Lewis Capaldi
Pop

How Lewis Capaldi Became An Unlikely Pop Star With 'Someone You Loved'

This June, Lewis Capaldi’s face was plastered along the walls of London’s Underground stations. The ads, promoting his debut album, Divinely Uninspired to a Hellish Extent, ­featured an amusingly unflattering photo of the Glasgow-born singer, his head wrapped in a towel, tossing up a peace sign, and read “The ­Scottish Beyoncé on a London Underground billboard. Finally famous.” By that point, he was, at least in Britain: His single “Someone You Loved” had held the top spot of the Official U.K. Singles Chart for seven nonconsecutive weeks.

What Capaldi didn’t realize then was that five months later, he would be pretty famous in the United States, too. “Someone You Loved” -- an anthemic ballad about burning heartbreak -- hit No. 1 on the Billboard Hot 100 in late October and held the top spot for another two weeks in November. (It also reigned for multiple weeks on Mainstream Top 40, Adult Top 40 and Radio Songs, and it topped Adult Contemporary for one week.) Yet it was by no means an obvious international hit. It wasn’t propelled to viral popularity through a TikTok clip or meme, it boasted no big-name feature, and Capaldi -- a ginger-haired 23-year-old with no heartthrob aspirations -- was an unknown stateside and, by his own admission, an unlikely pop star.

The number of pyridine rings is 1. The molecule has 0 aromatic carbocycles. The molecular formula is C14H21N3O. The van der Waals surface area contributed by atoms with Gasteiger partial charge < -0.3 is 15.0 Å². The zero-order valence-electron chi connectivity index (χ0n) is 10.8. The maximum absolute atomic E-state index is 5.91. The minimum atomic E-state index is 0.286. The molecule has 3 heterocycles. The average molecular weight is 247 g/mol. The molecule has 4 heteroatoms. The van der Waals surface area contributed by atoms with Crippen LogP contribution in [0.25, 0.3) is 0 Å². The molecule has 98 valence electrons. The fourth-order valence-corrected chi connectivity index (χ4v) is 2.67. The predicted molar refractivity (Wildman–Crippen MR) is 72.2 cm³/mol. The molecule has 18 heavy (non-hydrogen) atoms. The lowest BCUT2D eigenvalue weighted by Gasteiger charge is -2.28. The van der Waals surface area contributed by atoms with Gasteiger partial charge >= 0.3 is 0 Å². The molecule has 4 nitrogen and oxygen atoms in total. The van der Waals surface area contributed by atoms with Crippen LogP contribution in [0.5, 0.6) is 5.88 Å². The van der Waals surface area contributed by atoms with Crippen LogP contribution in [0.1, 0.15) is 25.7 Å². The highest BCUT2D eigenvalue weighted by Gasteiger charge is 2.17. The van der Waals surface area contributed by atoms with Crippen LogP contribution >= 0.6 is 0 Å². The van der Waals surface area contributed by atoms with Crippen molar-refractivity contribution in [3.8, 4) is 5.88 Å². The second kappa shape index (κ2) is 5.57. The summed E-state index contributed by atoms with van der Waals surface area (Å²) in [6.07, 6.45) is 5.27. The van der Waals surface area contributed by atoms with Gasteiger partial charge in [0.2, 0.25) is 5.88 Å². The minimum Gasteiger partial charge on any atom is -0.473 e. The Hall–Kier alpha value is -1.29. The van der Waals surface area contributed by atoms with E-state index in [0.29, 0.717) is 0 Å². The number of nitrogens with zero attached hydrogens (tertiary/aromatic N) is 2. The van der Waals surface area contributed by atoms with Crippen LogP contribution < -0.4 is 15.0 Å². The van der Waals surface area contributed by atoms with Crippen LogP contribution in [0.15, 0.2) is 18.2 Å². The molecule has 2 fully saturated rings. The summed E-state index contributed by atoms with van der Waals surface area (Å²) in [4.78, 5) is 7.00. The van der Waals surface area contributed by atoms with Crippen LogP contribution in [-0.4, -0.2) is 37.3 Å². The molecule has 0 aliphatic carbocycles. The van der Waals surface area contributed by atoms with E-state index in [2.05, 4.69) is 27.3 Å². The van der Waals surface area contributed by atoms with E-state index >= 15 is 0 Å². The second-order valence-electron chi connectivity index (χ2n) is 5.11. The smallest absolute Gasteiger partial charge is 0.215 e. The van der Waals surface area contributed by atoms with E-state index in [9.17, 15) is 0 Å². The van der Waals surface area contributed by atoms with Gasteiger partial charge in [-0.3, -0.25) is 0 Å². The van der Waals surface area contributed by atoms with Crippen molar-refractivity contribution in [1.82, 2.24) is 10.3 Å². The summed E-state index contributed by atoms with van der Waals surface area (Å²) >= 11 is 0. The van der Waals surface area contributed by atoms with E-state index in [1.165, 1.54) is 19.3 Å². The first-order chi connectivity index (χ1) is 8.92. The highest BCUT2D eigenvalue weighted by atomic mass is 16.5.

But to Capaldi’s team, the reason for the song’s success was fairly simple: Its emotional content deeply resonated with a ready and willing audience, thanks in large part to the talent and commitment of the artist himself. “The American public always has had a strong connection to heartbreak songs,” says Capitol Music Group chairman/CEO Steve Barnett, who led the effort to launch Capaldi in America (along with Virgin EMI/Vertigo in the United Kingdom and Universal Music Group Central Europe). “And it had been a while since a song like this has been as big as this. Lewis did it brilliantly -- and very much in 2019 style.”

Of course, both Capaldi and Barnett had some help. Here’s how one of 2019’s biggest No. 1s came to be.

 

Daniel Lieberberg, president, Sony Music Entertainment, Continental Europe and Africa; formerly of Universal Music Group?I signed a lot of international artists to [UMG’s German sector] because if you want to find international talent in Germany, it’s quite limited. I knew Ryan [Walter, Capaldi’s manager], and he had a new artist, Lewis. I was lucky to be the first person he sent the music to. I spent a week with the demos, and I was so convinced of his vocal ability. We had meetings with Spotify, and we told everyone that Lewis was a real priority. We got huge support from Spotify Germany, which was really instrumental. They pushed him to the rest of the world.

Rosa Asciolla, head of artist and label marketing, North America, Spotify: There was a lot of excitement around Lewis. Globally, he was someone that we wanted to take a chance on in 2017. There was magic in the marriage of his voice and the music and the unassuming pop star [he was]. That was really compelling for us.

Lieberberg: The confidence was there -- his personality, the way he handled social media. When you hear him perform, you can tell that this is somebody who can convey his emotions in a unique way, touching people around the globe.